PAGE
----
Daily through March 2, 2014

West Pavilion, Lower Level, Getty Center

From its inception, photography has functioned as a significant tool in the documentation and perception of architecture. The camera made it possible to record the built environment with accuracy and in greater detail, allowing photographers to represent the existence of a building from construction to demise. Drawn from the J. Paul Getty Museum's collection, this exhibition surveys the history of architectural photography through images of sacred and secular structures, picturesque environments, abstracted spaces, and conceptual forms.

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Gods and Heroes: European Drawings of Classical Mythology
Gods and Heroes: European Drawings of Classical Mythology
Daily, November 19, 2013 - February 9, 2014

West Pavilion, Plaza Level, Getty Center

Greco-Roman mythology has inspired and challenged generations of draftsmen to depict the colorful and dramatic stories of the classical gods and heroes. Depending on when and where they worked, artists have approached these subjects very differently, sometimes treating them as a mere pretext for visual experimentation. Through a selection of nearly forty drawings from the Getty Museum's collection, dating from the Renaissance to the nineteenth century, this exhibition explores the pictorial representation of myths that have been instrumental in the formation of Western culture.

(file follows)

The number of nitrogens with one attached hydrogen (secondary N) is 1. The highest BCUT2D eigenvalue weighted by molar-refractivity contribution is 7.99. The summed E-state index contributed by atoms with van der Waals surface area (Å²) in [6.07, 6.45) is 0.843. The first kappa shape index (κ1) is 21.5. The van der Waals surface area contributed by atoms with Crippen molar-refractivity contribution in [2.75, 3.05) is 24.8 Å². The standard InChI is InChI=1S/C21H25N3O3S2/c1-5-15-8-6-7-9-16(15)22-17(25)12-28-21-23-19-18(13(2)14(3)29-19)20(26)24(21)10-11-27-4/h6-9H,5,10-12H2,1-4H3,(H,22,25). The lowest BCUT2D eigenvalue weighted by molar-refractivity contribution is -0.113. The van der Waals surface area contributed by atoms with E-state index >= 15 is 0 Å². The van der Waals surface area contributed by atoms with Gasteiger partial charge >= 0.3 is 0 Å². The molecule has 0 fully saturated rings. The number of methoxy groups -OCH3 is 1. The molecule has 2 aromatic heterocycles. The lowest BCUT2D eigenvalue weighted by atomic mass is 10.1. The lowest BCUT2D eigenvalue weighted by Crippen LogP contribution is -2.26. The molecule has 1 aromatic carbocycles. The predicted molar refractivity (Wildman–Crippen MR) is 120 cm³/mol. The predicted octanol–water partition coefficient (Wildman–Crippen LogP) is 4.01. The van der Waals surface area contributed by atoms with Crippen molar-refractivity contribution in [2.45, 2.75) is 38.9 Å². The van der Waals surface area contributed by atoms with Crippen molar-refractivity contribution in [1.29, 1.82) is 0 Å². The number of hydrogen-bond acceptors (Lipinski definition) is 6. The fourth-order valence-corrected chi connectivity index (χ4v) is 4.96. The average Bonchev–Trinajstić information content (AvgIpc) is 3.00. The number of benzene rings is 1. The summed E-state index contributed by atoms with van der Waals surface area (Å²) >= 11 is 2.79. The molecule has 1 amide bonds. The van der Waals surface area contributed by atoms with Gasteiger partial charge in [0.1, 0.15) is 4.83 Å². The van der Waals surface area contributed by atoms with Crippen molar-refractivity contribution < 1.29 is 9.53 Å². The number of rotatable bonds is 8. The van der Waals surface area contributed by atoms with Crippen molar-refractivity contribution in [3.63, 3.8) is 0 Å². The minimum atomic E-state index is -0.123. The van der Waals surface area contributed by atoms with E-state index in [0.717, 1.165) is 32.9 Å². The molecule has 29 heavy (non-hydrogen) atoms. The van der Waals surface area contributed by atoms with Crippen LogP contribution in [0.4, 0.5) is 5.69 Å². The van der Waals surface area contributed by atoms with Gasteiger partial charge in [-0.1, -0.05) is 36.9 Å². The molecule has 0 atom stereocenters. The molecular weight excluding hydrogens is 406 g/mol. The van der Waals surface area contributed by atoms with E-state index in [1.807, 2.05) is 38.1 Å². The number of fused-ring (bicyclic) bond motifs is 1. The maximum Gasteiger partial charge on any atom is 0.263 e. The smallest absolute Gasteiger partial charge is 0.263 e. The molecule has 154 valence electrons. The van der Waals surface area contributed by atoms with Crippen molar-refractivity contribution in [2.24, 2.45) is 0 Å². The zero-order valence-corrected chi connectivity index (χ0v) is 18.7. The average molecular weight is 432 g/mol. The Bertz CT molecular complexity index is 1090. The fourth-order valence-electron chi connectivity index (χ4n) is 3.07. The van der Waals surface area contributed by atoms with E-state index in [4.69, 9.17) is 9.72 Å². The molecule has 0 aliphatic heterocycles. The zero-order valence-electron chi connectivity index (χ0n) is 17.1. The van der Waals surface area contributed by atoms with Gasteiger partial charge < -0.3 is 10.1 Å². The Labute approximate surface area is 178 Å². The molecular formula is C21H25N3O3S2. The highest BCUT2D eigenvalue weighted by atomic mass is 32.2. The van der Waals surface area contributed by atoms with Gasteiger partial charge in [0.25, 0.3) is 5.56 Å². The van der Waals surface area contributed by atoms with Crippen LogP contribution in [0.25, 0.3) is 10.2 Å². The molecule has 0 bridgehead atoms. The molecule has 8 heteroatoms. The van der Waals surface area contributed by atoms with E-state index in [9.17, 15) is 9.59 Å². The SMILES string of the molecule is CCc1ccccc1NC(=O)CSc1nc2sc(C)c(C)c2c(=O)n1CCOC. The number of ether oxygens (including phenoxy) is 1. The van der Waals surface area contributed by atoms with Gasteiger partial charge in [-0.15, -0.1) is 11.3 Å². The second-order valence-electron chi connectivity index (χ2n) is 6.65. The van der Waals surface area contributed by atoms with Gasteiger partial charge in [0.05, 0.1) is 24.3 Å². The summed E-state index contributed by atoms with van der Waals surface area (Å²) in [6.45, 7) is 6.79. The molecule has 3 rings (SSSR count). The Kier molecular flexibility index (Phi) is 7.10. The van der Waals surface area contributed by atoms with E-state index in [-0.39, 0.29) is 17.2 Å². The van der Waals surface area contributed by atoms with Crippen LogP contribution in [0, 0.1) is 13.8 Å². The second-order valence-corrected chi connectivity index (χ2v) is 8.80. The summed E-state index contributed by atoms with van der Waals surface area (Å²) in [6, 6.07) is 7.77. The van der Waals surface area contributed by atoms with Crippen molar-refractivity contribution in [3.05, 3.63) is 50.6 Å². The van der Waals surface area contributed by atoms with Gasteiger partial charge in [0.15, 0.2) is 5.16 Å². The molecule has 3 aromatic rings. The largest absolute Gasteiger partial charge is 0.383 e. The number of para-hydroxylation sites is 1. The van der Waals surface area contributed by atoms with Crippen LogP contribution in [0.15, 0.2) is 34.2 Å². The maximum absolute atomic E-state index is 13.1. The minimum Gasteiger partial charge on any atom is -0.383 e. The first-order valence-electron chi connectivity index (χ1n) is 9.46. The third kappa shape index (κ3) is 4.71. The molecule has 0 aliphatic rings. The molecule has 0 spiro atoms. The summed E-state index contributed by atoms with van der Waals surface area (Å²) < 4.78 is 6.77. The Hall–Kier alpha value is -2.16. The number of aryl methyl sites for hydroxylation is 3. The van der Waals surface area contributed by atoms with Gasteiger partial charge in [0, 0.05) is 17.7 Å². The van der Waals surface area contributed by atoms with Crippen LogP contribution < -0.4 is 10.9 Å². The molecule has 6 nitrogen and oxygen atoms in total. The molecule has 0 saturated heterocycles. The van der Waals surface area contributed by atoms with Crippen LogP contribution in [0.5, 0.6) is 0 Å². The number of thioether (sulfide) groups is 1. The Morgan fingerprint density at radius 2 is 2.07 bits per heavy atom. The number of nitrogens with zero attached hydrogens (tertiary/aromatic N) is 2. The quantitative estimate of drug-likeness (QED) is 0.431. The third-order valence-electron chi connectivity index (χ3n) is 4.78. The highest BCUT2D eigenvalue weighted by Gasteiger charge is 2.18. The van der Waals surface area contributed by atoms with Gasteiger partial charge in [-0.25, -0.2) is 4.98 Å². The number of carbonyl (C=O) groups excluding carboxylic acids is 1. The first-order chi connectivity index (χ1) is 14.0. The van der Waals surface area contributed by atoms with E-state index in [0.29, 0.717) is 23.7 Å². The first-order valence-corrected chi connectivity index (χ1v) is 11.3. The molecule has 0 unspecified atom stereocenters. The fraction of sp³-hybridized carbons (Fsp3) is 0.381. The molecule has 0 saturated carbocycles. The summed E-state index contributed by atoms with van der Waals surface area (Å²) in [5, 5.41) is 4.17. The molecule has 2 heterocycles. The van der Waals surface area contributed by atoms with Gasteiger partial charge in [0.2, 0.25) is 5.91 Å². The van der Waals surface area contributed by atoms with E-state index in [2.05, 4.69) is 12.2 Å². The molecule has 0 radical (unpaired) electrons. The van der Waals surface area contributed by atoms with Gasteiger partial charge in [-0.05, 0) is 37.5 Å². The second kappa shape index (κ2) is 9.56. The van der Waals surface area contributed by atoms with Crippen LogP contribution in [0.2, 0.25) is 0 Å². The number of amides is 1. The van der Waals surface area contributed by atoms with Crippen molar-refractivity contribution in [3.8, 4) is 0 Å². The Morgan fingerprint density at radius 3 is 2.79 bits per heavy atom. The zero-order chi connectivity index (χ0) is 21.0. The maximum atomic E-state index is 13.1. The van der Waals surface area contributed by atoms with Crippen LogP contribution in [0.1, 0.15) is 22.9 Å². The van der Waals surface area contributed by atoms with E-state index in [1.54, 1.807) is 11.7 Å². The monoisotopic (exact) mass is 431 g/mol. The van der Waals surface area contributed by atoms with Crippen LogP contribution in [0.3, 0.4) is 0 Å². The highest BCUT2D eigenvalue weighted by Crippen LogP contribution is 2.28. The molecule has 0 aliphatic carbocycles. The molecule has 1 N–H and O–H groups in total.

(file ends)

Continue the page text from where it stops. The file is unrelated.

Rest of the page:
Miracles and Martyrs
Miracles and Martyrs: Saints in the Middle Ages
Daily through March 2, 2014

North Pavilion, Plaza Level, Getty Center

Throughout the Middle Ages, Christians were fascinated by stories about saints, who led extraordinary lives full of mystical events and miraculous occurrences. Saints were depicted in manuscripts experiencing revelatory visions and performing wondrous feats such as healing the sick or raising the dead. Even when their tormentors were performing exceptionally brutal acts—shooting them repeatedly with arrows, for example, or violently beheading them—martyr saints were pictured remaining steadfast in their faith. This exhibition, drawn from the Getty Museum's permanent collection, presents manuscripts that allowed medieval viewers to witness these dramatic narratives and venerate the saints as models of piety.

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Connecting Seas
Daily, December 7, 2013 - April 13, 2014

Research Institute East and West Galleries, Getty Center

This exhibition reveals how other cultures were perceived, represented, and transmitted when ocean travel was the primary means by which people and knowledge circulated. Featuring works from the Getty Research Institute's (GRI) extensive special collections, including rare books and maps, photographs, and prints, the exhibition traces the fascinating course of scholarly investigation of non-European cultures from the 16th to the 21st century. This is the first exhibition in the GRI's newly expanded galleries.

December 10, 2013
The Getty Villa is closed to the general public on this date.